Andrew Lau and Alan Mak's Infernal Affairs - The Trilogy

Andrew Lau and Alan Mak's Infernal Affairs - The Trilogy

Gina Marchetti
Copyright Date: 2007
Pages: 224
https://www.jstor.org/stable/j.ctt1xwc06
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  • Book Info
    Andrew Lau and Alan Mak's Infernal Affairs - The Trilogy
    Book Description:

    Infernal Affairs has received journalistic, popular and corporate notice but little vigorous critical attention. In this book, Gina Marchetti explores the way this example of Hong Kong's cinematic eclecticism has crossed borders as a story, a commercial product and a work of art; and has had an undeniable impact on current Hong Kong cinema. Moreover, she uses this trilogy to highlight the way Hong Kong cinema continues to be inextricably intertwined with global film culture and the transnational movie market. Infernal Affairs served as the source for the Academy Award-winning film The Departed (2006). The Martin Scorsese-directed film won Oscars for best motion picture, director, adapted screenplay and film editing. This is the first time that an American film based on a Hong Kong production swept the Academy Awards by winning four top prizes.

    eISBN: 978-988-8052-03-5
    Subjects: Anthropology

Table of Contents

  1. Front Matter
    (pp. i-iv)
  2. Table of Contents
    (pp. v-vi)
  3. Series Preface
    (pp. vii-x)
    Ackbar Abbas and Wimal Dissanayake
  4. Acknowledgements
    (pp. xi-xii)
  5. 1 Introduction: The New Wave and the Generic Abyss
    (pp. 1-8)

    A classic story of cops, robbers, and the difficulty of telling them apart, Infernal Affairs deals with the tale of two moles — one a triad in the police force and the other an undercover officer in the gangs. As a figure of the imagination, the mole has taken hold on global screens. The character embodies the predicament of hidden and uncertain identities, concealed motives, moral ambiguity, conflicted loyalties, and the inability to take a stand or find roots in an increasingly complex world of new technologies and post-industrial, transnational economies. With the added factors of its change of sovereignty from...

  6. 2 Forgotten Times: Music, Memory, Time, and Space
    (pp. 9-50)

    After going their separate ways from the police academy, Chan (Tony Leung) and Lau (Andy Lau) meet in a stereo store. Neither recognizes the other (Still 2.1). Chan, who exploits the store for protection money and uses it as a drug drop, plays the role of proprietor, when the owner steps out. Lau, off-duty, dressed neatly in a button-down shirt, takes on the persona of consumer/connoisseur, credit card at the ready, in the store to purchase a stereo for the apartment he must furnish for his bride. For a moment, they can “forget” to be cops and robbers. The cop...

  7. 3 Allegories of Hell: Moral Tales and National Shadows
    (pp. 51-96)

    Given the space in Hong Kong films mirrors the “uneven development” of the city itself, the mise-en-scène of Infernal Affairs includes spaces associated with the traditional (e.g., 10,000 Buddha Temple), the modern (e.g., colonial-era buildings), and the postmodern (e.g., the mélange of non-places within the urban fabric of Hong Kong). Likewise, Infernal Affairs presents a story that includes layers attached to traditional preoccupations with Buddhism, Confucianism, clan loyalties, and patriarchal prerogatives, to questions of colonialism/post-colonialism and the issue of “national” identity, and to postmodern preoccupations with the transnational, post-industrial economy, consumerism, and the information society. Infernal Affairs narrates different versions...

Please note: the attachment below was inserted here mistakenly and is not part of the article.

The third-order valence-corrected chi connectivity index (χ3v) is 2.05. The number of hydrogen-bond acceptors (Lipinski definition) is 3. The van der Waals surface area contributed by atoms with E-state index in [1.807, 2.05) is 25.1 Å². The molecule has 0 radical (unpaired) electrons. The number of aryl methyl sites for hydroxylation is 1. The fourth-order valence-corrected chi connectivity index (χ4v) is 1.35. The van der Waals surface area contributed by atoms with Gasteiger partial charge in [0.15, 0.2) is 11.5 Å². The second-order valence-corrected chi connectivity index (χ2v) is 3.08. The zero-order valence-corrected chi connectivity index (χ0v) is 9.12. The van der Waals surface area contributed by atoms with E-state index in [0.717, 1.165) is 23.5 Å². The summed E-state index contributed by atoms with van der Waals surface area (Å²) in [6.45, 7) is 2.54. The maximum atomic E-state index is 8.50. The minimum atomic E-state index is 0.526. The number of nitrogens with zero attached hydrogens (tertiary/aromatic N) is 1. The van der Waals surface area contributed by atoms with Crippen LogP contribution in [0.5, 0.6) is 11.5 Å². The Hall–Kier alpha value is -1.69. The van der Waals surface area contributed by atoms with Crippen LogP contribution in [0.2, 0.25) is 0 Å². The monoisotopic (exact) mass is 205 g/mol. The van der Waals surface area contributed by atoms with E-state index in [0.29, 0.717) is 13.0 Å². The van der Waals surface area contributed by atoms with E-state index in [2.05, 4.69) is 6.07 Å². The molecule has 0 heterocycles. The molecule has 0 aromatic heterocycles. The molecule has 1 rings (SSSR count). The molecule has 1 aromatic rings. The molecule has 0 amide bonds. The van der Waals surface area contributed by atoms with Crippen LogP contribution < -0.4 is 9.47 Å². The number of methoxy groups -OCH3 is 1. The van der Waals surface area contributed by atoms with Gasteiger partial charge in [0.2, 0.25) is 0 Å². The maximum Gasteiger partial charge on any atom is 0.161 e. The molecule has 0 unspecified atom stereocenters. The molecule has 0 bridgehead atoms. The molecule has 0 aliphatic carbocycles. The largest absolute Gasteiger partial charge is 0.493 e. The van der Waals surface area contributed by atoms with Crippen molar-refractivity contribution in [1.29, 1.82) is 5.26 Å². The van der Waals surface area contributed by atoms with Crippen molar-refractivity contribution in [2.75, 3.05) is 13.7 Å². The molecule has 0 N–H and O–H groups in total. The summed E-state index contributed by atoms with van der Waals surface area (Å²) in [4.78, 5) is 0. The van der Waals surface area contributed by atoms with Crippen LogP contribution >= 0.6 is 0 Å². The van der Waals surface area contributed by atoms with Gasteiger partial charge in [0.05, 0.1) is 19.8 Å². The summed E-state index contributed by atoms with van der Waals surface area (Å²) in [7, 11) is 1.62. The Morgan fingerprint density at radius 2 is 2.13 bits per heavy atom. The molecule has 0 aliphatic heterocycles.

8. 4 Postmodern Allegory: The Global Economy and New Technologies
    (pp. 97-116)

    All of the signifiers of modernity only go one way — down — in Infernal Affairs. The elevator, riddled with bullet holes, which boxes in Lau with Chan’s and Billy’s corpses embodies the hellish trap of modern life that can only descend. SP Wong falls from the heights of a modern office building only to land crushed on a taxi — the promise of upward mobility dashed in one image that also drags down the legitimacy of state power. All the indicators of modern “progress” point in a downward direction. Liberation from colonialism, the promise of modern technology, and the potential pleasures of...

  9. 5 Identity as Static: Surveillance, Psychoanalysis, and Performance
    (pp. 117-154)

    Within postmodernity, the integrity of the individual body fractures. The cell phone distances the body and the voice, and the voice becomes a ghostly echo from the past circulating through machinery like Tsai Chin’s “Forgotten Times.” In Infernal Affairs III, Lau becomes obsessed with controlling the voice; i.e., with finding and destroying the tapes of his conversations with Sam. In other words, he tries desperately to control an identity from which he has become totally alienated — and, of course, this endeavor proves futile. In his search for power over his own identity, he has lost any sense of the location...

  10. 6 Thieves and Pirates: Beyond “Auteur” Cinema
    (pp. 155-168)

    As a commodity, Infernal Affairs floats within a global market. Gilles Deleuze notes that this floating culture has been colonized by clichés:

    They are these floating images, these anonymous clichés, which circulate in the external world, but which also penetrate each one of us and constitute his internal world, so that everyone possesses only psychic clichés by which he thinks and feels, is thought and is felt, being himself a cliché among the others in the world which surround him.¹

    Infernal Affairs self-consciously reflects on its use of clichés. At the climactic moment that Lau finds himself under Chan’s gun...

  11. Appendix 1: Plot Summaries
    (pp. 169-176)
  12. Appendix 2: Interview with Andrew Lau and Alan Mak
    (pp. 177-184)
  13. Notes
    (pp. 185-202)
  14. Credits
    (pp. 203-210)